It not only looks like ginger, but is also related to it. We are talking about the Great Galangal (Alpinia galanga), which is often mistakenly referred to as 'Galant'. Originally native to China, it is now cultivated in large parts of Asia and is in great demand not only as an exclusive spice, but also as a medicinal herb.
Similar to ginger, the bulbous rhizome of the plant, i.e. the galangal root, is mainly used. It contains the highest concentration of healing and spicy essences and is therefore of particular interest for culinary and medicinal use. As always, we will tell you in our article on the topic which ingredients make galangal a real asset for kitchens and medicine cabinets and what else there is to know about Alpinia galanga.
Profile of the galangal
- Scientific name: Alpinia galanga
- Plant family: Ginger Family (Zingiberaceae)
- Popular names: Chinese ginger, fever root, gallant, gallant root, kha, Thai ginger
- Origin: Asia
- Application areas: Inflammation, menstrual cramps, indigestion
- Plant parts used: Rhizome
Galangal - plant portrait
Like the ginger, the galangal belongs to the ginger family (Zingiberaceae) and, like this, comes mainly from Asia, where both plants have always been used as herbs and medicinal herbs. The home of the galangal was originally on the Chinese island of Hainan. Today, however, its distribution area extends far beyond the borders of China, whereby it is cultivated very actively, especially in Thailand. It is hardly surprising that the plant today not only has nicknames like 'Chinese ginger', but is also known as 'Thai ginger'.
The eager use as an Asian kitchen spice combines galangal and ginger in a special way and makes both spices a real figurehead of Asian cuisine. In terms of taste, the two plants have little in common despite similar areas of use and botanical affinity. Alpinia galanga, for example, tastes extremely bitter when raw, whereas ginger has a more citrusy taste. Great galangal is also a lot sharper and is a good 50 centimeters larger than comparable specimens of ginger.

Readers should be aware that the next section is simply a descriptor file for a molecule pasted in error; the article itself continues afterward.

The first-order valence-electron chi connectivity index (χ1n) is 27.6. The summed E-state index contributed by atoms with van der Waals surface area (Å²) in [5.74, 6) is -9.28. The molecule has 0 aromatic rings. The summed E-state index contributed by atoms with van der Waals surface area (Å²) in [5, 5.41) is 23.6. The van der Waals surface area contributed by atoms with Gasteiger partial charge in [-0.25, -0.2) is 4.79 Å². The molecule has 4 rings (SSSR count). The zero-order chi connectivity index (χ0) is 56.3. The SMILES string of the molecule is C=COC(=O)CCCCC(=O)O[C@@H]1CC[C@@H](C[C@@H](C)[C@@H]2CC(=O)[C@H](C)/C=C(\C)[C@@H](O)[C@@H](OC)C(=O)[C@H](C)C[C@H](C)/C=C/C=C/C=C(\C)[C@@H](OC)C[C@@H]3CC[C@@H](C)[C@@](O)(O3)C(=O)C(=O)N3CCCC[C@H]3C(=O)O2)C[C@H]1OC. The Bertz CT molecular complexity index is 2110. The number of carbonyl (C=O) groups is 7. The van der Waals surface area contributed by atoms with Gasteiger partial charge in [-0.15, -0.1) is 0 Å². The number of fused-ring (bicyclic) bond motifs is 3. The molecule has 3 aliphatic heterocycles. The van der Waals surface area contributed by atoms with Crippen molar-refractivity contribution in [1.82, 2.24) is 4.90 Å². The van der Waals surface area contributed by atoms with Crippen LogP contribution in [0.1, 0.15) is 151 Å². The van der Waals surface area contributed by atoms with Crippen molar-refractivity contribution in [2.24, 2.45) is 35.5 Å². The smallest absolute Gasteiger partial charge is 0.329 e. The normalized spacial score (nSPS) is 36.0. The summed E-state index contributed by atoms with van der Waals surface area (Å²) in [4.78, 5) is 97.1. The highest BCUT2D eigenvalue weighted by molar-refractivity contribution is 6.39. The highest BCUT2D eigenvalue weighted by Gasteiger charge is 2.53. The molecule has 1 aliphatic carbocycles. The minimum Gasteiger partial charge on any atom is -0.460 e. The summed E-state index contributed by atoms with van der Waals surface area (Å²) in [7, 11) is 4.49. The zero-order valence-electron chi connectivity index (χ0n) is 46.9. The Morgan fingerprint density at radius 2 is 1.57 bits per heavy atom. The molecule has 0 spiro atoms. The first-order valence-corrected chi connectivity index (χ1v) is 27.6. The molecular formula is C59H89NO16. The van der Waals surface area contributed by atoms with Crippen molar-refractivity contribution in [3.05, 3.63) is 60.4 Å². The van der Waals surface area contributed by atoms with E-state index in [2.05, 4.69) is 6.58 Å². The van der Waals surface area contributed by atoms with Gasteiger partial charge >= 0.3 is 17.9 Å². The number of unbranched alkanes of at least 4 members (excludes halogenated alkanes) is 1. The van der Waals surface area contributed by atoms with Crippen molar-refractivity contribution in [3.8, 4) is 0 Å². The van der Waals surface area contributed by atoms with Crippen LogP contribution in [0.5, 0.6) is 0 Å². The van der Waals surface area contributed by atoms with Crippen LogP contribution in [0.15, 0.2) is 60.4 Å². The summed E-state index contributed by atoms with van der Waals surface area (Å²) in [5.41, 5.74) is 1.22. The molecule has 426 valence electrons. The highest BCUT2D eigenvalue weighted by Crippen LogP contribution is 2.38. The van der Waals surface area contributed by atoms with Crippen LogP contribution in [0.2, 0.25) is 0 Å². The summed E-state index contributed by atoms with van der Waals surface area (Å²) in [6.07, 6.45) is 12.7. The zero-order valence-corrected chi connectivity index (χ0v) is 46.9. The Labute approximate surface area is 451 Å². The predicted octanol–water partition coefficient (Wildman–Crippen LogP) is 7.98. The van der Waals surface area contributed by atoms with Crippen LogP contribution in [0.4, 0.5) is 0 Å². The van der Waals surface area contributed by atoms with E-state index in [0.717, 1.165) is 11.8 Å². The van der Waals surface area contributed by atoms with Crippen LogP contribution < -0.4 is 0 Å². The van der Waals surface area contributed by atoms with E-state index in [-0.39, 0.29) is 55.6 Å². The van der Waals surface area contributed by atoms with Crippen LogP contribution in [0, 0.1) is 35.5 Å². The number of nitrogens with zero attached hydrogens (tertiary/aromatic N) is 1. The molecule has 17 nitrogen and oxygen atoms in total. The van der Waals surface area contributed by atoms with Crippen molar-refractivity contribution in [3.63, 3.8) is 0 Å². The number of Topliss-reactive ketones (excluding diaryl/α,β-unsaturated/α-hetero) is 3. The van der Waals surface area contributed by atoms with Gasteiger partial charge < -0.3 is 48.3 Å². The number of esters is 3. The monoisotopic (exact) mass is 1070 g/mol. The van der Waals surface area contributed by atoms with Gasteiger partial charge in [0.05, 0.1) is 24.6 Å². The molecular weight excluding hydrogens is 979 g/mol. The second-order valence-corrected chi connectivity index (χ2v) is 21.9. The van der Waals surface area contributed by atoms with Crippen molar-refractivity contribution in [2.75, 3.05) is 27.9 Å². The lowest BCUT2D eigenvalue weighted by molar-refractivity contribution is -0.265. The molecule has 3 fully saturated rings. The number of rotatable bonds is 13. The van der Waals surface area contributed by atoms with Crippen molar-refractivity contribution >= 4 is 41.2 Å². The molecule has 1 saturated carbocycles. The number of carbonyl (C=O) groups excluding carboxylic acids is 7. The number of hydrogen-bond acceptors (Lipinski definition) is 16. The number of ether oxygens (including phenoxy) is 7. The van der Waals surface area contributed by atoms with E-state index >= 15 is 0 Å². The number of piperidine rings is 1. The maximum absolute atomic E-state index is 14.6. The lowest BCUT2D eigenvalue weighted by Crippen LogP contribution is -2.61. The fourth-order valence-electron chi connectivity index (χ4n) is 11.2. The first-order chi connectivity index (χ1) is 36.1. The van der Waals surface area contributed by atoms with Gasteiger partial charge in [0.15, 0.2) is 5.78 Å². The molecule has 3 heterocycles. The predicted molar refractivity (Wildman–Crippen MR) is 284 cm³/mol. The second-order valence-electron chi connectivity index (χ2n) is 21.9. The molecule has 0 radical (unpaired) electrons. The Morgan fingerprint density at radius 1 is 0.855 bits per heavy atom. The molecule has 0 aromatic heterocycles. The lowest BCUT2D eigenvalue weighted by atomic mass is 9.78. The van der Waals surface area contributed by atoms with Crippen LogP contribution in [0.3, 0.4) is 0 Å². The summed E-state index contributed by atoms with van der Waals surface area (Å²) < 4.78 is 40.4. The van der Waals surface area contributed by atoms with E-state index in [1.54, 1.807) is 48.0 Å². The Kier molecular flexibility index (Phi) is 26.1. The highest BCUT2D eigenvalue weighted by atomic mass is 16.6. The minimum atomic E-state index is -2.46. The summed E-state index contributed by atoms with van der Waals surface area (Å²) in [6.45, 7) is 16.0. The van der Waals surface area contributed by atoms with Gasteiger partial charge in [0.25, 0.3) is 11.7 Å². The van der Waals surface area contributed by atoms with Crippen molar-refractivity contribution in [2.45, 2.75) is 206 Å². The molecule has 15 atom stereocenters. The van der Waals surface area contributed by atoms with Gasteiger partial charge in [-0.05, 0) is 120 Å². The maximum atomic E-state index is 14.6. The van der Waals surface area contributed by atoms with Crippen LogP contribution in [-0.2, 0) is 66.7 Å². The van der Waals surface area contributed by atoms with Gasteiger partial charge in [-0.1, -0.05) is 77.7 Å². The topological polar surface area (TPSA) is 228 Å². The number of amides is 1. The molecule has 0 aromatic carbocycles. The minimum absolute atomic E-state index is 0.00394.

However, the differences are irrelevant for the application areas of both medicinal plants. For example, galangal, like ginger, is a popular treatment for indigestion and is often used for this purpose as an ingredient in digestive dishes. Especially the galangal is often processed into bitters or stomach tea.
Spices and spice pastes, which contain extracts from the two plants, are also common in Asia. The best example of this is the famous green curry paste, which forms an important part of numerous Asian dishes and has long since arrived in Germany on the culinary scene. Other spices that often contain galangal are grill, liqueur and liver sausage flavors.
Incidentally, the galangal owes its specialist botanical name 'Alpinia' to the Italian botanist Prospero Alpini. In his honor, the galangal was once christened Alpina by Charles Plumier, a natural monk from France. In 1753, the Swedish botanist Carl von Linné finally gave a first description of the plant in his two-volume work 'Species Plantarum' and converted the outdated spelling Alpina into Alpinia.
Unfortunately, the galangal also has some misleading nicknames: In addition to the incorrect designation as 'galant', laypeople primarily make the distinction between the little or real galangal (Alpinia officinarum) also known as the 'Siam galangal' and the great galangal (Alpinia galanga) occasional problems.